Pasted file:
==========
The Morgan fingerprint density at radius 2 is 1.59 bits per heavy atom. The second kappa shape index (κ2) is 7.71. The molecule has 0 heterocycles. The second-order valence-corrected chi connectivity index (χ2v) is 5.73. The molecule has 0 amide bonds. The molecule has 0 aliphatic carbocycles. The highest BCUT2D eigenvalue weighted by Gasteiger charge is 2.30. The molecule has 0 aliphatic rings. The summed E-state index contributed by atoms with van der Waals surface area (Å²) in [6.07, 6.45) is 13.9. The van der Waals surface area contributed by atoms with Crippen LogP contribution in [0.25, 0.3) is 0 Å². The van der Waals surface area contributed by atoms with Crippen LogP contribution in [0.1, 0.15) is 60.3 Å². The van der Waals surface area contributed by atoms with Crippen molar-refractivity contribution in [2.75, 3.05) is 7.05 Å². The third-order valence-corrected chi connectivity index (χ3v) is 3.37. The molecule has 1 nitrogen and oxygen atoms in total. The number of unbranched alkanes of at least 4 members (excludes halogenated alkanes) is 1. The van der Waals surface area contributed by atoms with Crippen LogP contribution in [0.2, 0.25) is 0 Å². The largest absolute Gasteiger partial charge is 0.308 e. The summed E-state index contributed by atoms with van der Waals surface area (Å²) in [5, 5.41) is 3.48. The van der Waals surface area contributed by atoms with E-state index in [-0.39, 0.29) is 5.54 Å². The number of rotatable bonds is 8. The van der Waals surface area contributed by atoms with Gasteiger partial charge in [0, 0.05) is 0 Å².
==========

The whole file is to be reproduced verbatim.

The Morgan fingerprint density at radius 2 is 1.59 bits per heavy atom. The second kappa shape index (κ2) is 7.71. The molecule has 0 heterocycles. The second-order valence-corrected chi connectivity index (χ2v) is 5.73. The molecule has 0 amide bonds. The molecule has 0 aliphatic carbocycles. The highest BCUT2D eigenvalue weighted by Gasteiger charge is 2.30. The molecule has 0 aliphatic rings. The summed E-state index contributed by atoms with van der Waals surface area (Å²) in [6.07, 6.45) is 13.9. The van der Waals surface area contributed by atoms with Crippen LogP contribution in [0.25, 0.3) is 0 Å². The van der Waals surface area contributed by atoms with Crippen LogP contribution in [0.1, 0.15) is 60.3 Å². The van der Waals surface area contributed by atoms with Crippen molar-refractivity contribution in [2.75, 3.05) is 7.05 Å². The third-order valence-corrected chi connectivity index (χ3v) is 3.37. The molecule has 1 nitrogen and oxygen atoms in total. The number of unbranched alkanes of at least 4 members (excludes halogenated alkanes) is 1. The van der Waals surface area contributed by atoms with Crippen LogP contribution in [0.2, 0.25) is 0 Å². The largest absolute Gasteiger partial charge is 0.308 e. The summed E-state index contributed by atoms with van der Waals surface area (Å²) in [5, 5.41) is 3.48. The van der Waals surface area contributed by atoms with E-state index in [-0.39, 0.29) is 5.54 Å². The number of rotatable bonds is 8. The van der Waals surface area contributed by atoms with Gasteiger partial charge in [0, 0.05) is 0 Å².